While talking about wedding invitations and all of the decisions that go into them, I decided now would probably be a good time to offer some postage pointers. As I have not yet mailed my invites, I cannot add my two cents of advice in. So, after I have the delightful experience of sending my own, I’ll update you with any more tips or tricks I find along the way.
That said, here are some tips on how to make mailing hundreds of what may be the most important pieces of paper of your life to closest friends and family.
In my last blog post, I gave a timeline of when everything should be ordered and mailed, so if you’re not sure of timing, be sure to check that out.
First off, don’t forget to budget for postage. It’s not nearly as exciting as a fancy lace dress or a beautifully decorated cake, but it’s something that can get relatively expensive depending on how heavy and what size your invitations are and how many you’re going to be sending out. Also, don’t forget to budget for postage for thank-you cards and RSVPs.
Know that you will need a minimum of 92 cents in postage: the stamp for the invitation and the stamp for the response card (at LEAST 46 cents each). Like I said before size, shape and weight can and will influence where the price goes from here.
Something else to keep in mind. You could be subject to paying at least 20 cents
more if any of the following apply to your invitations because they will not fit through the automated machines at the post office:
- They are square.
- They contain very rigid material, like wood or metal.
- Envelopes have clasps, strings, buttons, etc.
- The address is parallel to the shorter dimension of the envelope (basically if you address them tall-way instead of long-way).
- Contents cause the envelope’s surface to be uneven.
- If the length of the envelope divided by the height is less than 1.3 or more than 2.5 inches.
Be sure you stuff your envelopes with everything that’s going to be mailed BEFORE buying postage. The invitation, usually the largest piece, goes in first, with any extra enclosures (reception cards, maps, etc.) directly on top of the invite in size order from largest to smallest on top. Then, the response card goes in, tucked under the flap of its stamped and addressed envelope.
Slide everything into the inner envelope if you’ve chosen one, printed side face up and toward the opening of the envelope. The inner envelope should have the guests’ names written on the front. This tells your guests who and who is not invited: Mr. and Mrs. Tabitha Soren, Sarah Soren and Michael Soren (for someone with children); Ms. Jackie Brown and Guest; or just Mr. James Buchannon.
Then, the inner envelope goes into the outer envelope. The names on the inner envelope should face the back of the outer envelope, so that’s what’s seen first when the envelope is opened. Traditionally, while titles such as Mr. and Mrs. are abbreviated, all other words such as Road and Avenue or apartment, are spelled out.
Now, take one of these lovely invites to the post office. There, the post-master will weigh it and tell you what it will cost to deliver this beauty First Class. Also, it’s a good idea to have your response cards weighed in their envelopes to be sure you’re not over- or underpaying to mail those back to yourself.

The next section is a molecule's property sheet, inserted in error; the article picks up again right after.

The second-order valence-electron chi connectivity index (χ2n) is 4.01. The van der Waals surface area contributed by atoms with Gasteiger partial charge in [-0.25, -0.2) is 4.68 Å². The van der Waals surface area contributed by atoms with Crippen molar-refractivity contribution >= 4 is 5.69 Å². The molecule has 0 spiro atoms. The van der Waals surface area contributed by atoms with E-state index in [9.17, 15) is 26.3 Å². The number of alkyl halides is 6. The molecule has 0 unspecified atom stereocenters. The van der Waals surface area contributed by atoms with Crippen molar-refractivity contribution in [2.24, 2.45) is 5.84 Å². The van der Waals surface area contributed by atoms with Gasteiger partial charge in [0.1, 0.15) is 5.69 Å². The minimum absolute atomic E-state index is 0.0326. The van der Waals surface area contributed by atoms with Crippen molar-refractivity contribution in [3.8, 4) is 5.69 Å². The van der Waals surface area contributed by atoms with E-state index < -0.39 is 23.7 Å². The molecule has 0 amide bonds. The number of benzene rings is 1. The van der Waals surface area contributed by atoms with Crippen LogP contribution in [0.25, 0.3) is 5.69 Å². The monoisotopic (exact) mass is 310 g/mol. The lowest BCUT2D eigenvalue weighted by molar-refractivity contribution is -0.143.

A fun and cheaper option for response cards are postcards. They only require 33 cents in postage versus the 46 cents an envelope requires. This is what we are going with because I thought they looked cool, and we saved on buying extra envelopes; the cheaper postage was just an added bonus.
Hand cancelling is something I’d actually never heard of until we visited Persnickety Invitation Studio, a local York stationer on Queen Street in Tollgate Village. In addition to giving us some great design ideas and a good jumping off point, they told us to, no matter what, have our wedding invitations hand cancelled.
Well, what is hand cancelling? It means your invitations will be processed by hand, each marked with a stamp, bypassing the evil automated machines. While this option is free, you do have to request it, so check with your local post office first to make sure that it has the hand stamp. After reading some wedding threads on hand cancelling, it does seem like your invitations might eventually be put through a machine, but at least this will ensure minimal wear and tear.
As the invitations are run through the sorting machines, it’s not uncommon for the printing to rub off, and the bulkiness of the envelopes can cause them to become damaged. Hand cancelling also minimizes the amount of automated printing, such as bar codes and other post office jargon that junks up your pretty envelope.
Be sure to ask your postmaster how long it will take for invitations to get where they need to go so you give yourself plenty of time. Another tip, mail an invite to yourself before they all go out to ensure everything is how it should be.
Before picking your postage, don’t ugly up your invite with any old stamp. The post office offers a few specialty wedding day stamps in two prices: 46 cents and 66 cents. You can also order cute, customizable stamps. One website the post office recommends is zazzle.com — They offers 150,000 different wedding-themed stamps.
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